Why is Making Healthy Change So Difficult?… and What Works –Part I


With a new year just days away, many of us are thinking about change.  In light of all of the hoopla around New Year’s Resolutions and the many failures that ensue, I thought I would share a little about making change.  My hope is that it might bring some inspiration and hope to you as you embrace 2017.

The most critical challenges most of us face in life will often revolve around our ability to adapt to change.  Change is a constant in our environment.  It is certain, and it is often the thing that we resist the most.  Human beings like constants.   Constants of almost anything.  The sameness is predictable and offers some sense of “security” that humans need to manage life with less stress.  However, we have all heard the saying that “Doing the same thing over and over again is the definition of insanity.”  Is it really?  Considering that improvement can only happen when change is present, I would say it is pretty important.  After all, solving problems requires change.

“Change is a key element of our evolution, and change often requires a revolution in our own lives.”

I’ve been contemplating change for quite some time.  I’ve dabbled in studies of change, I have read books that assist me in my practice to help my clients.  I’ve made changes in my own lifestyle and continue to do so.  I’ve resisted change, I have called for change and I have changed, and still, change is difficult.  Change is a key element of our evolution, and change often requires a revolution in our own lives.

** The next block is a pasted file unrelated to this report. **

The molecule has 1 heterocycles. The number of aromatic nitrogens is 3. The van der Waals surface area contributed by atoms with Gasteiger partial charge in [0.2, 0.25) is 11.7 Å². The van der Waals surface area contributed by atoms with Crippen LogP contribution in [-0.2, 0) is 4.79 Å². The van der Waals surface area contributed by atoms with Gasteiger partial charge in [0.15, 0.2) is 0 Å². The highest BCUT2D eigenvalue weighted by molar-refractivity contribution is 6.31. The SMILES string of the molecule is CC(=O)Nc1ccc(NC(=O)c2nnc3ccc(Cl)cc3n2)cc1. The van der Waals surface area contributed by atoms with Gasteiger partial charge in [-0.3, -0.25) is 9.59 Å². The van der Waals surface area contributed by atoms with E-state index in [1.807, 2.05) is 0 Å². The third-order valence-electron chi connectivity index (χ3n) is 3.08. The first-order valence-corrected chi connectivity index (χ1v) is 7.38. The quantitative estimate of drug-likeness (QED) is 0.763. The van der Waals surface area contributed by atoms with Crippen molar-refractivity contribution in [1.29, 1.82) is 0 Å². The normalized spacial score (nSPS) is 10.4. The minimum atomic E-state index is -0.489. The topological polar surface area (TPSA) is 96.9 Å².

My clients come to me when they sense a need for change, or need help solving a problem.  They come to me when they want to lose weight, when they want to feel better, when they want to look better, when they want to improve their modifiable health risk factors, and when they want to change something that they perceive needs changing.  I have a fulfilling career in health & wellness because people need experts like me to educate them and help them make those changes.  Oddly enough, people often want to visit with me once and receive some nutrition information or diet and think that this will be effective as though just having the information alone will change things.  They consult me hoping that the “event” of a nutrition consultation or a new diet plan will spark a change in their lifestyle that will become permanent.  However, change doesn’t just happen overnight…Change is a journey.  Often a journey of thousands of steps.

What are the steps?  Which steps matter most?  Can I take a shortcut?  Where will this journey lead? What if I don’t have the energy for this journey?  Good questions. The idea of change being a journey at first seems daunting but understanding that it is a process can, really free the mind to address the problem with more clarity, allowing you to assess what resources you will need.